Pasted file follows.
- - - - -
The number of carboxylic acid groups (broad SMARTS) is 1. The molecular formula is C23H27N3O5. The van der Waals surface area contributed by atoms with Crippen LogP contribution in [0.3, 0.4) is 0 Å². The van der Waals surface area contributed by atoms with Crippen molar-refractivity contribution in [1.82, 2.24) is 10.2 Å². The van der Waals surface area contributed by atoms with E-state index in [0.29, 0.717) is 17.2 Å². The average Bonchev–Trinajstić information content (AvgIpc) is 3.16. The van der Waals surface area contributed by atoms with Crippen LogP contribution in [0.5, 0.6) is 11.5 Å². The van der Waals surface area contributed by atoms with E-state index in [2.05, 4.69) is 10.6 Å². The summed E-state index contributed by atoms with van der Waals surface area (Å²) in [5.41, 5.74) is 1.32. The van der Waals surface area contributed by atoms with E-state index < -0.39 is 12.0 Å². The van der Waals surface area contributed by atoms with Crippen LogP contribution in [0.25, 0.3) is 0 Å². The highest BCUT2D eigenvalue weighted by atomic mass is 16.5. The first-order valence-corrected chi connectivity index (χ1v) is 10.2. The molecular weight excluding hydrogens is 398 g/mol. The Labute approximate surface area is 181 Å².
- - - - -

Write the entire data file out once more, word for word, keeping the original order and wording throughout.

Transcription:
The number of carboxylic acid groups (broad SMARTS) is 1. The molecular formula is C23H27N3O5. The van der Waals surface area contributed by atoms with Crippen LogP contribution in [0.3, 0.4) is 0 Å². The van der Waals surface area contributed by atoms with Crippen molar-refractivity contribution in [1.82, 2.24) is 10.2 Å². The van der Waals surface area contributed by atoms with E-state index in [0.29, 0.717) is 17.2 Å². The average Bonchev–Trinajstić information content (AvgIpc) is 3.16. The van der Waals surface area contributed by atoms with Crippen LogP contribution in [0.5, 0.6) is 11.5 Å². The van der Waals surface area contributed by atoms with E-state index in [2.05, 4.69) is 10.6 Å². The summed E-state index contributed by atoms with van der Waals surface area (Å²) in [5.41, 5.74) is 1.32. The van der Waals surface area contributed by atoms with E-state index < -0.39 is 12.0 Å². The van der Waals surface area contributed by atoms with Crippen LogP contribution in [0.25, 0.3) is 0 Å². The highest BCUT2D eigenvalue weighted by atomic mass is 16.5. The first-order valence-corrected chi connectivity index (χ1v) is 10.2. The molecular weight excluding hydrogens is 398 g/mol. The Labute approximate surface area is 181 Å².